“Who Speaks for the Negro?”: Digital Archives, Split Collections, and Hearing the Fight for Civil Rights, an interview with Mona Frederick
In 2012 the Jean and Alexander Heard Library and the Robert Penn Warren Center for the Humanities launched the “Who Speaks for the Negro? Digital Archive,” a collection of audio recordings and transcripts housed at the University of Kentucky and Yale University libraries. I first learned of the “Who Speaks” archive during my pro seminar when Mona Frederick, the executive director of the Robert Penn Warren Center for the Humanities, came to give a presentation on the website and its creation. The digital archive is a curated repository of the interviews Robert Penn Warren recorded with key figures of the Civil Rights Movement, which would become the basis for the oral history component of his 1965 book Who Speaks for the Negro?
I had the pleasure of talking with Mona Frederick about the creation of the “Who Speaks” digital archive and the considerations the project team encountered while compiling audio recordings stored on reel-to-reel tapes held by multiple university libraries. I hope you enjoy our conversation.
Nathan H. Dize: How did the idea for the archive and the website come about? What types of institutional partnerships had to be created to support the project?
Mona Frederick: Sometime in 2006 or so, I was reading an article about the rich collections held at the Yale University Library and I noted a very brief mention of boxes at Yale’s Historical Sound Recordings in Sterling Memorial Library containing the old reel-to-reel audio tapes of Robert Penn Warren’s interviews with civil rights leaders conducted in preparation for his 1965 publication Who Speaks for the Negro? My jaw dropped as I thought to myself “These audio tapes still exist and are sitting in boxes at the Yale Library?” Immediately I knew that these valuable conversations must be digitized so that everyone in the world with access to the internet could listen to these important reflections about the U.S. Civil Rights Movement. Little did I know, of course, what a long journey this would become! The archive was completed in its final form in 2012.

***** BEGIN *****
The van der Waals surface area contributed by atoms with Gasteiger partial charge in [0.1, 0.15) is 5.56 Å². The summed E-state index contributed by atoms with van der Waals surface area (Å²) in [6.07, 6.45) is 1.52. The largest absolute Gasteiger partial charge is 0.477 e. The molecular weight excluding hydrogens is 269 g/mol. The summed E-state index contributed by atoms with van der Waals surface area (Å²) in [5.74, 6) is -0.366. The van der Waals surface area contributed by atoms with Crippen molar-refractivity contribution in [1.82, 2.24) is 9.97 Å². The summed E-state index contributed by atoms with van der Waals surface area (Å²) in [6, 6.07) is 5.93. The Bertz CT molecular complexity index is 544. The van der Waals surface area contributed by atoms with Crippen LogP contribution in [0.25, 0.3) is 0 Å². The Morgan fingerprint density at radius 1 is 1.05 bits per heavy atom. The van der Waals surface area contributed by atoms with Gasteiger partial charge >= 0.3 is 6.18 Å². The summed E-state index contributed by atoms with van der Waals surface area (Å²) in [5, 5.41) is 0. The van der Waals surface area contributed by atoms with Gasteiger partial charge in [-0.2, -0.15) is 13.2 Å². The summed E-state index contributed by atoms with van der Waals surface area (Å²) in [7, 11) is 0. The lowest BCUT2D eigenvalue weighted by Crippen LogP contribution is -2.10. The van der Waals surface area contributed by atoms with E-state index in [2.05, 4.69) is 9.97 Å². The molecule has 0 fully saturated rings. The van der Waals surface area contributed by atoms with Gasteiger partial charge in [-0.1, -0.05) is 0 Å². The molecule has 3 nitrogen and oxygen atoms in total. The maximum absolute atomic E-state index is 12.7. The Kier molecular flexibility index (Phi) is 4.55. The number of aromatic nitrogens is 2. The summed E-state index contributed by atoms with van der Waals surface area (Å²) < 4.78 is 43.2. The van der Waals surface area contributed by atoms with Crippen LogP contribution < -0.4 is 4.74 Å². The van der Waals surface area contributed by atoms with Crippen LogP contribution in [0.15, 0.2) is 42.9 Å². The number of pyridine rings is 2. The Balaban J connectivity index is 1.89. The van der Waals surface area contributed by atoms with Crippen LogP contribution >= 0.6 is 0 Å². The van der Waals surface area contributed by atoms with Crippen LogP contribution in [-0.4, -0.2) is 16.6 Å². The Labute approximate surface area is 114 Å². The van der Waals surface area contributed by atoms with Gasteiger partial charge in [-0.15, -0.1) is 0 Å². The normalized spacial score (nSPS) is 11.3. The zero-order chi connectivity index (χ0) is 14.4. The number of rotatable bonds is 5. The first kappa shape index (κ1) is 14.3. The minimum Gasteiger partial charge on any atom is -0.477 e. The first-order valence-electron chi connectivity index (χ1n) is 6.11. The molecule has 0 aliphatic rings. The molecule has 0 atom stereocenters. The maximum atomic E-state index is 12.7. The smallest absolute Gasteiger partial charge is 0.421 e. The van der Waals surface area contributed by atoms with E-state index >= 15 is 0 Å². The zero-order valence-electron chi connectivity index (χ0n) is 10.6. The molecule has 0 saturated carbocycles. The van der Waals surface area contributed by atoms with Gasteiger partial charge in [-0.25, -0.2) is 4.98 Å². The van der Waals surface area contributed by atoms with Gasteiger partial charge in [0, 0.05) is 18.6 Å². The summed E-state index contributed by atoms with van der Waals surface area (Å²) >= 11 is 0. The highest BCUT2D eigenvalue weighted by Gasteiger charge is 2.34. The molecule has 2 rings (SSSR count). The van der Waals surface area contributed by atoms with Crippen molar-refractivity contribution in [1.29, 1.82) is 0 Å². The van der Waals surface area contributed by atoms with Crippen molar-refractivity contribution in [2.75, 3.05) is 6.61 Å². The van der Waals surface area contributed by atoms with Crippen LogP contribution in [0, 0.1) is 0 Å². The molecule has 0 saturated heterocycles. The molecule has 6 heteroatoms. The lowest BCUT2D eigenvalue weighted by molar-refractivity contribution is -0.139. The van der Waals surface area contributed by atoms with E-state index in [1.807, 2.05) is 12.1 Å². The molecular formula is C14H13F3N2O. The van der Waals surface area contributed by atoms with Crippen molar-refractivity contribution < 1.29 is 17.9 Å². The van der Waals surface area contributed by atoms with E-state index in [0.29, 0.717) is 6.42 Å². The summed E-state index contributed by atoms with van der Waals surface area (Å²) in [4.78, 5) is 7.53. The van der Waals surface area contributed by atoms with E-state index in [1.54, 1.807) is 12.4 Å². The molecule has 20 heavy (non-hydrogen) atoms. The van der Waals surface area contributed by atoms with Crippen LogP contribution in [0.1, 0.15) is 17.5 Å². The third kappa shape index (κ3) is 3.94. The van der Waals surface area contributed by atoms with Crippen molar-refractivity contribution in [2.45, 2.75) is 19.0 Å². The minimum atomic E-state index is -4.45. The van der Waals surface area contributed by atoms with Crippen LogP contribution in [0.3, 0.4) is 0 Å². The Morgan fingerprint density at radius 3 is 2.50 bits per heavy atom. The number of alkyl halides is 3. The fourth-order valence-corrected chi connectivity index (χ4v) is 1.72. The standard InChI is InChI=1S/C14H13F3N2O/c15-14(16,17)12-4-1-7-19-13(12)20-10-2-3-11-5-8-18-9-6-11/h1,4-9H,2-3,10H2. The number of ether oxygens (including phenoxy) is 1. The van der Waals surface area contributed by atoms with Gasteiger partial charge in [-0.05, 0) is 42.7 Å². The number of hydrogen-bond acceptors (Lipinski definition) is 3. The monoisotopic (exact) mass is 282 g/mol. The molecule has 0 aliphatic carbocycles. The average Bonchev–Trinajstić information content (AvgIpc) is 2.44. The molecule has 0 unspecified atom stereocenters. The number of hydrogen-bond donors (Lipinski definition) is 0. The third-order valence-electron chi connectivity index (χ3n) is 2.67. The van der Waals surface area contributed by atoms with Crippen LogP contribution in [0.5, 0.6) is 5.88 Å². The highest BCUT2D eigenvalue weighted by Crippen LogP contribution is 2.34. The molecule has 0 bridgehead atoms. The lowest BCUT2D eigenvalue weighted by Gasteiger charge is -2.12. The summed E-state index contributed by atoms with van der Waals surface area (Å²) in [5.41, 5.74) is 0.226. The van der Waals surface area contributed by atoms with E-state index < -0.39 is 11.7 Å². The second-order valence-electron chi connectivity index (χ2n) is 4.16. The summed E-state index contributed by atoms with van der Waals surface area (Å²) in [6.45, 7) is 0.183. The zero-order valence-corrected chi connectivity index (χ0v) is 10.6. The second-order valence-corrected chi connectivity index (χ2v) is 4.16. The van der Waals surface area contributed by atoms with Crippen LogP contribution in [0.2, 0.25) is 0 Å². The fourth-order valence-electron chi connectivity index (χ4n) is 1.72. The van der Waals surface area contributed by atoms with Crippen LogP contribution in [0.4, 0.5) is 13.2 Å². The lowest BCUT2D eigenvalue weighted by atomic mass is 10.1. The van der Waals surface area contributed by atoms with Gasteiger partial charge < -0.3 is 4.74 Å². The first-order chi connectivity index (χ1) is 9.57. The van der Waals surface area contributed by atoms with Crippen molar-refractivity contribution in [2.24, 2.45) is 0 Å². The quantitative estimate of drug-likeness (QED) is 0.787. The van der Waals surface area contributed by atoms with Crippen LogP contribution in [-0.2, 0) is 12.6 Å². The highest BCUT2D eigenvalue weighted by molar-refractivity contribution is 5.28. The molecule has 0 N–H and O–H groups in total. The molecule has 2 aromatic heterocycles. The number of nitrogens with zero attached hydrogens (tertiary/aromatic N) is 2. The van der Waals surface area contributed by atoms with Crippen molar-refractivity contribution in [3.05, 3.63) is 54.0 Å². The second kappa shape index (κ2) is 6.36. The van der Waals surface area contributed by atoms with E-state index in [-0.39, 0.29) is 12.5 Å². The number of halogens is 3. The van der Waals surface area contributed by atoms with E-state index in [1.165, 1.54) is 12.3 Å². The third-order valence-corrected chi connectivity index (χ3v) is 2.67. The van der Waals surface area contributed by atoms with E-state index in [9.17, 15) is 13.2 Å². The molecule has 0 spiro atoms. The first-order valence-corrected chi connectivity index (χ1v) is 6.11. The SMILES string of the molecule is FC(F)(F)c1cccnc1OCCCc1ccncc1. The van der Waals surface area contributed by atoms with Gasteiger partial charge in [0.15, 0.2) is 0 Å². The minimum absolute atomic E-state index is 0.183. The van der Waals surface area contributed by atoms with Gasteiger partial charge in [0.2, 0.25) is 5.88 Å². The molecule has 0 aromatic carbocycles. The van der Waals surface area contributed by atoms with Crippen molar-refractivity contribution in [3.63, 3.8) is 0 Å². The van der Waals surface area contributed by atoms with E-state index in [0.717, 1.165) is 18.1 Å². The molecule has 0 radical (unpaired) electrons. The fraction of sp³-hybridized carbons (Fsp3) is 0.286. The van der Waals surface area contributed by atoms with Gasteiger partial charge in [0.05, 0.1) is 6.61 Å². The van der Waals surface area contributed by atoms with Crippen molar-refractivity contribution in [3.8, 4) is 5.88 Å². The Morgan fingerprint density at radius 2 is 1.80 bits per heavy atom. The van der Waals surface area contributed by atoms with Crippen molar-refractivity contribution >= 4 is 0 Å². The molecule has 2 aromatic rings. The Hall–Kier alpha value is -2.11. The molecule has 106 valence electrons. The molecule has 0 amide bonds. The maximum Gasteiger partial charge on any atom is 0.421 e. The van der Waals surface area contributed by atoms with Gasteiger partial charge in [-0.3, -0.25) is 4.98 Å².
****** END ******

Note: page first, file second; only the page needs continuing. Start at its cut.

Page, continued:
The project required tremendous institutional support and many partners. First and foremost, I had to procure permissions from Warren’s family to digitize the audiotapes and other material related to the archive. His children, Rosanna Warren and Gabriel Warren, granted the permissions quickly. They were delighted to have these conversation made available to the general public. The Yale Library was extremely cooperative in working with us to achieve our goal to digitize the tapes and, later, the written materials related to the project.
Colleagues in the Jean and Alexander Heard Library created the first online archive made up of the digitized oral interviews in 2008. Special thanks go to Paul Gherman and Jody Combs for their leadership in supporting the creation of the initial digital archive. Librarians Jodie Gambill, Deborah Lilton, Dale Poulter, Suellen Stringer-Hye, and Pete Wilson were also critical members of our team.